The Four Quarters of the World
This fast-moving novel focuses on Delphine Chambliss, who, in 1866, travels to Abyssinia from the United States. As she searches for her French poet fiancé, she is caught up in looting by the soldiers of Emperor Tewodros. Among them is Ravinger Howland, a Bostonian adventurer who has become the Emperor’s right-hand man. Ravi finds himself drawn to Delphine, but the Emperor decides she is the Queen of Sheba, while he himself is Solomon. At the same time, he is unable to pull all of Ethiopia under his control, and his increasingly erratic behaviour proves dangerous – especially to those close to him.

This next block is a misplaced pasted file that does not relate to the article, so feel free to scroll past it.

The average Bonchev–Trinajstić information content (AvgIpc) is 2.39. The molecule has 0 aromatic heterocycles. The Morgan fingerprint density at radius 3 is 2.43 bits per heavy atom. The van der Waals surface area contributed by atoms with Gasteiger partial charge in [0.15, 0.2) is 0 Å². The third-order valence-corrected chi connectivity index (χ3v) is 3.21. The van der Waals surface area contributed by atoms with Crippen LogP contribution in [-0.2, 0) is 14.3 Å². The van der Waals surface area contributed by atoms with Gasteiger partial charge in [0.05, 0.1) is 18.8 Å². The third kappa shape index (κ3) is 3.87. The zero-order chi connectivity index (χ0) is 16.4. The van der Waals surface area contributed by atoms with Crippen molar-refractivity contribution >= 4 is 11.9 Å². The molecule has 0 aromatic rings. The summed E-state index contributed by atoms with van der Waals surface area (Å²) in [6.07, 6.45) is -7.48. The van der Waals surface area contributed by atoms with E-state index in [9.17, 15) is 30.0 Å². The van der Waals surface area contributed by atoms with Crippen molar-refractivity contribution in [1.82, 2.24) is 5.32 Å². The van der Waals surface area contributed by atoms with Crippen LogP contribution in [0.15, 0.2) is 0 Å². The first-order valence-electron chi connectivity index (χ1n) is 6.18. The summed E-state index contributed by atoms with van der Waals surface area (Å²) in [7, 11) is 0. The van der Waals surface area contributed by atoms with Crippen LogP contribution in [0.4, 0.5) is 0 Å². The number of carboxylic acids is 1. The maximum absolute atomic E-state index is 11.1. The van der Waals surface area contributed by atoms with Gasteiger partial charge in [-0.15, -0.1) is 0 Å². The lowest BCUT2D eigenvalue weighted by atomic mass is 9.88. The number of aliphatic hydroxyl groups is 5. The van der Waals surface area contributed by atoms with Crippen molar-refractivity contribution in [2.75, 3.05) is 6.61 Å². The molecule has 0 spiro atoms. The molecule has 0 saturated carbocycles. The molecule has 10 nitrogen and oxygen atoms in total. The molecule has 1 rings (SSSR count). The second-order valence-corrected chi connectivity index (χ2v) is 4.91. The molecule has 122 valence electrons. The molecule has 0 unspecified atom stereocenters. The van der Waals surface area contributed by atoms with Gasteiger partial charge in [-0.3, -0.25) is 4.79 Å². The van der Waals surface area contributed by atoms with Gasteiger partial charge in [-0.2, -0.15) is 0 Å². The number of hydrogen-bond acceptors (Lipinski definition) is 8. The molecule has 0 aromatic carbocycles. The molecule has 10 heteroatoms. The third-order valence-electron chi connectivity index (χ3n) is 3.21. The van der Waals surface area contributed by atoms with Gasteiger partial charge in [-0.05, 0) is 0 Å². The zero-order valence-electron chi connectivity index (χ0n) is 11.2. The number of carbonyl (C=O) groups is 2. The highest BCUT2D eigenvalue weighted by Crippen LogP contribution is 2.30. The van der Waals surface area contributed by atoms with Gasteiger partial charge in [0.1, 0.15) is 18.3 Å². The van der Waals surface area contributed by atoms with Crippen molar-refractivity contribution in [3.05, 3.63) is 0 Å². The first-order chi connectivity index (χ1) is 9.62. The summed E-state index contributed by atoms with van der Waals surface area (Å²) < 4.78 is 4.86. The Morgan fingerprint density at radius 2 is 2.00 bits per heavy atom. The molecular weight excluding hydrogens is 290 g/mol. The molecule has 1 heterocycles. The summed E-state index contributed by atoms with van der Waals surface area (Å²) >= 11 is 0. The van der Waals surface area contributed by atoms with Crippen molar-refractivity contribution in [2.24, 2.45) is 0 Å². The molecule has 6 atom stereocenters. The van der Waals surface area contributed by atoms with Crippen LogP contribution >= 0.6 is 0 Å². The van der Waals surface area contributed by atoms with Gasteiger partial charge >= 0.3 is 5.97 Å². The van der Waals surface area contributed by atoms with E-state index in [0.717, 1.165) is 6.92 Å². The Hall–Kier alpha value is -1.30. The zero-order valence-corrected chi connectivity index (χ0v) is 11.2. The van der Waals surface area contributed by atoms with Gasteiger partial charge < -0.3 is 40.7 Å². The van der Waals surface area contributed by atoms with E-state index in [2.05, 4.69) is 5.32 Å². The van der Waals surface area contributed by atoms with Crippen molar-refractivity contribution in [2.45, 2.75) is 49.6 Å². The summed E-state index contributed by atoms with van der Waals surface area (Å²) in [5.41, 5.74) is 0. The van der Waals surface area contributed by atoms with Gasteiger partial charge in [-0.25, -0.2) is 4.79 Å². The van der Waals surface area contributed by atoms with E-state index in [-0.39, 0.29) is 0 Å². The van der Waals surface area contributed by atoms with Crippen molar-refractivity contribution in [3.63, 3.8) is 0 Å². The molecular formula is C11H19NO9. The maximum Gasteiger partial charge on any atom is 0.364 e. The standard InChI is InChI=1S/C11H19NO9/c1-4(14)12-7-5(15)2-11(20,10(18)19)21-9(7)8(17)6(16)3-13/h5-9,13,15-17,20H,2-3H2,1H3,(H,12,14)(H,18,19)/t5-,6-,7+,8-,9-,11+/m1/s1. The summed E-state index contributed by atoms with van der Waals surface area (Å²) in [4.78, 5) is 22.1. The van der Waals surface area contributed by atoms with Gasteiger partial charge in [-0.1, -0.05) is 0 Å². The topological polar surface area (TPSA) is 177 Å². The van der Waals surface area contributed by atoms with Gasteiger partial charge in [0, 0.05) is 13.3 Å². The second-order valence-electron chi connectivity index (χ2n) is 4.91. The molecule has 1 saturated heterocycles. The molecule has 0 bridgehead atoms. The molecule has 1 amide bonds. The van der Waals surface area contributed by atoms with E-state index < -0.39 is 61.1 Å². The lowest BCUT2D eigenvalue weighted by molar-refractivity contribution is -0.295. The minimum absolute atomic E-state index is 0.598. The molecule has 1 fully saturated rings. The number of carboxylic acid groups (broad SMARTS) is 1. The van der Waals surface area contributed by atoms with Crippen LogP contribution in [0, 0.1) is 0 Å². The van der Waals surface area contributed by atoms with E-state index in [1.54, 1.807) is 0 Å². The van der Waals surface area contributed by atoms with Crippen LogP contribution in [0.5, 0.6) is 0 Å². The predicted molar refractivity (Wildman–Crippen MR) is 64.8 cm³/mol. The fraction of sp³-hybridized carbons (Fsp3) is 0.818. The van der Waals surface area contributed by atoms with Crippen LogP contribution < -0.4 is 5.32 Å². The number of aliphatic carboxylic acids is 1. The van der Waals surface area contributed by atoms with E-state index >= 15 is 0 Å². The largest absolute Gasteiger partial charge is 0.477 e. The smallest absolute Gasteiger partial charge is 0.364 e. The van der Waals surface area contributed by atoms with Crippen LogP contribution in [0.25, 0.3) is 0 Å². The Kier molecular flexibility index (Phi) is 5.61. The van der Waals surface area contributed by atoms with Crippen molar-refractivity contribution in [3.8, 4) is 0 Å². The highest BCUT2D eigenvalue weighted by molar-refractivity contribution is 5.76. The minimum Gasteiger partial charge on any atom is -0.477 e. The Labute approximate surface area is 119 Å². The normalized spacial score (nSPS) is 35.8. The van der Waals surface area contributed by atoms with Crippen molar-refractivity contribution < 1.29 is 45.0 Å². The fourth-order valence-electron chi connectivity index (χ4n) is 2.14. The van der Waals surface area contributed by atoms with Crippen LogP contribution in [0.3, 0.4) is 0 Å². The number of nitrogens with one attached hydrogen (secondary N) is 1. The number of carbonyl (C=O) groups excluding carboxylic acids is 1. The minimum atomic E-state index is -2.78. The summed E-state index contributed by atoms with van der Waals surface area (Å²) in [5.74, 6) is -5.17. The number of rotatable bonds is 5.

There were a couple of transitions in the storyline that I questioned, such as when Delphine moves in with the quirky Kasper Nagel, a preacher she has only just met. And the frequent reference to specific body muscles – deltoid, pectoral, etc – made me feel like I needed a medical dictionary at my side. But the author does a number of things well: her pace is excellent, as is her ability to keep the action varied (white-hot love scenes, anyone?). She unravels backstory throughout the novel, revealing what the reader needs to know at just the right moment. Her descriptions of Abyssinia, of life at the nomadic court, and of the characters and their actions are fascinating and evocative. Finally, she tempers the tragic elements of this story with humour, presenting a life-like picture of a pivotal time in Ethiopia’s history.